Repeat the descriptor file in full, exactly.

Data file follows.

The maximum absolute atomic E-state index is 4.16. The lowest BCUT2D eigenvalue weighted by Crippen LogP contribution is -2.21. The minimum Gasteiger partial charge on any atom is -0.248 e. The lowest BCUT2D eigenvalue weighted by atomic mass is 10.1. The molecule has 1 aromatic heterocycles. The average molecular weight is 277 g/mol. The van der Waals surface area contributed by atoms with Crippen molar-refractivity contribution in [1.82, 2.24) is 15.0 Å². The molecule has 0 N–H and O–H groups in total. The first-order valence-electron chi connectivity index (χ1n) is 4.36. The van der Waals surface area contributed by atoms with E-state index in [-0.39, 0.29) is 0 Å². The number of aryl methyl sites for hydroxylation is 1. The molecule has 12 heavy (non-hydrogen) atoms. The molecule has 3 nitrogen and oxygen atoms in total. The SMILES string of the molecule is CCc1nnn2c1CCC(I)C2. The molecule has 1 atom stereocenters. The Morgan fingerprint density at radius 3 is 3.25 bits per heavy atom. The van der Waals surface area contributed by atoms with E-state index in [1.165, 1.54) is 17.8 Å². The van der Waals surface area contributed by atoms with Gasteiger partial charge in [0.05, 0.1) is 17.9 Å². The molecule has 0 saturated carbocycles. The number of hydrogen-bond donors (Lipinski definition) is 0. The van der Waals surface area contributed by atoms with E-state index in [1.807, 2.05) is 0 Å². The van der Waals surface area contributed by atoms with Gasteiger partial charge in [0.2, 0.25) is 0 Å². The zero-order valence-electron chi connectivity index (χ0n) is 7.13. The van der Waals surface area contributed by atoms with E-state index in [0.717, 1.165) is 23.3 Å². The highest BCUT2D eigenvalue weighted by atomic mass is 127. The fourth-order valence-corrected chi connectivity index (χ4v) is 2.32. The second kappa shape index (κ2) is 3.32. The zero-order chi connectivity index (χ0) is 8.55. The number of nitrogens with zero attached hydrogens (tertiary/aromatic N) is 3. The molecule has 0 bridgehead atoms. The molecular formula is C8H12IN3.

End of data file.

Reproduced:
The maximum absolute atomic E-state index is 4.16. The lowest BCUT2D eigenvalue weighted by Crippen LogP contribution is -2.21. The minimum Gasteiger partial charge on any atom is -0.248 e. The lowest BCUT2D eigenvalue weighted by atomic mass is 10.1. The molecule has 1 aromatic heterocycles. The average molecular weight is 277 g/mol. The van der Waals surface area contributed by atoms with Crippen molar-refractivity contribution in [1.82, 2.24) is 15.0 Å². The molecule has 0 N–H and O–H groups in total. The first-order valence-electron chi connectivity index (χ1n) is 4.36. The van der Waals surface area contributed by atoms with E-state index in [-0.39, 0.29) is 0 Å². The number of aryl methyl sites for hydroxylation is 1. The molecule has 12 heavy (non-hydrogen) atoms. The molecule has 3 nitrogen and oxygen atoms in total. The SMILES string of the molecule is CCc1nnn2c1CCC(I)C2. The molecule has 1 atom stereocenters. The Morgan fingerprint density at radius 3 is 3.25 bits per heavy atom. The van der Waals surface area contributed by atoms with E-state index in [1.165, 1.54) is 17.8 Å². The van der Waals surface area contributed by atoms with Gasteiger partial charge in [0.05, 0.1) is 17.9 Å². The molecule has 0 saturated carbocycles. The number of hydrogen-bond donors (Lipinski definition) is 0. The van der Waals surface area contributed by atoms with E-state index in [1.807, 2.05) is 0 Å². The van der Waals surface area contributed by atoms with Gasteiger partial charge in [0.2, 0.25) is 0 Å². The zero-order valence-electron chi connectivity index (χ0n) is 7.13. The van der Waals surface area contributed by atoms with E-state index in [0.717, 1.165) is 23.3 Å². The highest BCUT2D eigenvalue weighted by atomic mass is 127. The fourth-order valence-corrected chi connectivity index (χ4v) is 2.32. The second kappa shape index (κ2) is 3.32. The zero-order chi connectivity index (χ0) is 8.55. The number of nitrogens with zero attached hydrogens (tertiary/aromatic N) is 3. The molecule has 0 bridgehead atoms. The molecular formula is C8H12IN3.